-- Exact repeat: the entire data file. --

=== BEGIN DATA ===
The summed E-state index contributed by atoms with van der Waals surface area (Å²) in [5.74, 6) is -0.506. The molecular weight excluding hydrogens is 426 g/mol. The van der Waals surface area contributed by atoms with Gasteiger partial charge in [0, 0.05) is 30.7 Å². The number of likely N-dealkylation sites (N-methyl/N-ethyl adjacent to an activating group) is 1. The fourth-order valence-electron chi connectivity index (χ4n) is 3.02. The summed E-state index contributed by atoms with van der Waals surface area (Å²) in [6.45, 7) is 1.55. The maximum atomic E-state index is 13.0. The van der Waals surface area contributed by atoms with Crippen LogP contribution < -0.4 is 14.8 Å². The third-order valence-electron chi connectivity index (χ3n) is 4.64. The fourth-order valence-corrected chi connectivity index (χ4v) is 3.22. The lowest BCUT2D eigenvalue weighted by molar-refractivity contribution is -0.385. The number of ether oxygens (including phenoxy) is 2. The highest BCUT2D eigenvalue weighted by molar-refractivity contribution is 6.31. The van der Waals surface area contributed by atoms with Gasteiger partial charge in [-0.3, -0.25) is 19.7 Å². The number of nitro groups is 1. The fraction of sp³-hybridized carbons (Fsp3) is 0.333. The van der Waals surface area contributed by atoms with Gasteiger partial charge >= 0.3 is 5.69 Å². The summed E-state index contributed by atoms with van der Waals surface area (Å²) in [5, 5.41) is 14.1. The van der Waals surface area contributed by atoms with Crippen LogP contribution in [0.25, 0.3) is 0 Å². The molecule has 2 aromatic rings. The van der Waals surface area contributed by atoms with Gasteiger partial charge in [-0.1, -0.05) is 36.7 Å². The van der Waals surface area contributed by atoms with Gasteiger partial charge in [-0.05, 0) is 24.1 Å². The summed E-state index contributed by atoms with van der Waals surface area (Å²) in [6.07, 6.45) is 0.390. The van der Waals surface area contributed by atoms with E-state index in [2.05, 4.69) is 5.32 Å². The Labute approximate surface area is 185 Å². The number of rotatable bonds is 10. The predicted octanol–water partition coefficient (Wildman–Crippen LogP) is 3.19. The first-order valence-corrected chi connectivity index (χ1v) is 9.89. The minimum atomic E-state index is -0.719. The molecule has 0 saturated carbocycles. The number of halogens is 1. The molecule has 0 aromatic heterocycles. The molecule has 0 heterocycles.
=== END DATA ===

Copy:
The summed E-state index contributed by atoms with van der Waals surface area (Å²) in [5.74, 6) is -0.506. The molecular weight excluding hydrogens is 426 g/mol. The van der Waals surface area contributed by atoms with Gasteiger partial charge in [0, 0.05) is 30.7 Å². The number of likely N-dealkylation sites (N-methyl/N-ethyl adjacent to an activating group) is 1. The fourth-order valence-electron chi connectivity index (χ4n) is 3.02. The summed E-state index contributed by atoms with van der Waals surface area (Å²) in [6.45, 7) is 1.55. The maximum atomic E-state index is 13.0. The van der Waals surface area contributed by atoms with Crippen LogP contribution < -0.4 is 14.8 Å². The third-order valence-electron chi connectivity index (χ3n) is 4.64. The fourth-order valence-corrected chi connectivity index (χ4v) is 3.22. The lowest BCUT2D eigenvalue weighted by molar-refractivity contribution is -0.385. The number of ether oxygens (including phenoxy) is 2. The highest BCUT2D eigenvalue weighted by molar-refractivity contribution is 6.31. The van der Waals surface area contributed by atoms with Gasteiger partial charge in [-0.3, -0.25) is 19.7 Å². The number of nitro groups is 1. The fraction of sp³-hybridized carbons (Fsp3) is 0.333. The van der Waals surface area contributed by atoms with Gasteiger partial charge >= 0.3 is 5.69 Å². The summed E-state index contributed by atoms with van der Waals surface area (Å²) in [5, 5.41) is 14.1. The van der Waals surface area contributed by atoms with Crippen LogP contribution in [0.25, 0.3) is 0 Å². The molecule has 2 aromatic rings. The van der Waals surface area contributed by atoms with Gasteiger partial charge in [-0.1, -0.05) is 36.7 Å². The van der Waals surface area contributed by atoms with Gasteiger partial charge in [-0.05, 0) is 24.1 Å². The summed E-state index contributed by atoms with van der Waals surface area (Å²) in [6.07, 6.45) is 0.390. The van der Waals surface area contributed by atoms with E-state index in [2.05, 4.69) is 5.32 Å². The Labute approximate surface area is 185 Å². The number of rotatable bonds is 10. The predicted octanol–water partition coefficient (Wildman–Crippen LogP) is 3.19. The first-order valence-corrected chi connectivity index (χ1v) is 9.89. The minimum atomic E-state index is -0.719. The molecule has 0 saturated carbocycles. The number of halogens is 1. The molecule has 0 aromatic heterocycles. The molecule has 0 heterocycles.